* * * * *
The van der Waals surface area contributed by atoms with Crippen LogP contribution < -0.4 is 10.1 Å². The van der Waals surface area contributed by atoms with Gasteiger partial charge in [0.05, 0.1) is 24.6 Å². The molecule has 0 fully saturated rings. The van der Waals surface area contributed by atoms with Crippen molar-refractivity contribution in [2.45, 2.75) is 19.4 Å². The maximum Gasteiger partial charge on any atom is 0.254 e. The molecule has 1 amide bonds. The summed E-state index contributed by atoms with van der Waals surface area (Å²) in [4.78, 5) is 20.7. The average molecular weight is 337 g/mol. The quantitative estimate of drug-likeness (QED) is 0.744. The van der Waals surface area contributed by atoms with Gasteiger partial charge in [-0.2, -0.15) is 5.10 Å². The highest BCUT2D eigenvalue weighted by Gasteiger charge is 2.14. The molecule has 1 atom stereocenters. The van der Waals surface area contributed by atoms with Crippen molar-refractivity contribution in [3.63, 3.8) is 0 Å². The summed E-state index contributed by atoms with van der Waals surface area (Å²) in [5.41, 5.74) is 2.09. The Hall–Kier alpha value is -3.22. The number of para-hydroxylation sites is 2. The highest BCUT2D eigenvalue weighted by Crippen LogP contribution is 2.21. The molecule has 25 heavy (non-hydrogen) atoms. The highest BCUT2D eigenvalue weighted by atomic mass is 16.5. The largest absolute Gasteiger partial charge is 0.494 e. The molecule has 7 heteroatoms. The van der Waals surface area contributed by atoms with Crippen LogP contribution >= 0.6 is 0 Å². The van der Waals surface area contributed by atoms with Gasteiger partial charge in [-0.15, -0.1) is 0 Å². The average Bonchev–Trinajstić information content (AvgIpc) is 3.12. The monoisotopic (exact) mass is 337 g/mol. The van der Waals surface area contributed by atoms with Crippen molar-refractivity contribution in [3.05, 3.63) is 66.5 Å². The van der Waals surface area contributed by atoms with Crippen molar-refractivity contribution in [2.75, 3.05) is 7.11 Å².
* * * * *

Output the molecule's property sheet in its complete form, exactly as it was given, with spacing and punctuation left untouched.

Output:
The van der Waals surface area contributed by atoms with Crippen LogP contribution < -0.4 is 10.1 Å². The van der Waals surface area contributed by atoms with Gasteiger partial charge in [0.05, 0.1) is 24.6 Å². The molecule has 0 fully saturated rings. The van der Waals surface area contributed by atoms with Crippen molar-refractivity contribution in [2.45, 2.75) is 19.4 Å². The maximum Gasteiger partial charge on any atom is 0.254 e. The molecule has 1 amide bonds. The summed E-state index contributed by atoms with van der Waals surface area (Å²) in [4.78, 5) is 20.7. The average molecular weight is 337 g/mol. The quantitative estimate of drug-likeness (QED) is 0.744. The van der Waals surface area contributed by atoms with Gasteiger partial charge in [-0.2, -0.15) is 5.10 Å². The highest BCUT2D eigenvalue weighted by Gasteiger charge is 2.14. The molecule has 1 atom stereocenters. The van der Waals surface area contributed by atoms with Crippen molar-refractivity contribution in [3.63, 3.8) is 0 Å². The summed E-state index contributed by atoms with van der Waals surface area (Å²) in [5.41, 5.74) is 2.09. The Hall–Kier alpha value is -3.22. The number of para-hydroxylation sites is 2. The highest BCUT2D eigenvalue weighted by Crippen LogP contribution is 2.21. The molecule has 25 heavy (non-hydrogen) atoms. The highest BCUT2D eigenvalue weighted by atomic mass is 16.5. The largest absolute Gasteiger partial charge is 0.494 e. The molecule has 7 heteroatoms. The van der Waals surface area contributed by atoms with Crippen LogP contribution >= 0.6 is 0 Å². The van der Waals surface area contributed by atoms with Gasteiger partial charge in [-0.15, -0.1) is 0 Å². The average Bonchev–Trinajstić information content (AvgIpc) is 3.12. The monoisotopic (exact) mass is 337 g/mol. The van der Waals surface area contributed by atoms with Crippen molar-refractivity contribution in [3.05, 3.63) is 66.5 Å². The van der Waals surface area contributed by atoms with Crippen molar-refractivity contribution in [2.75, 3.05) is 7.11 Å².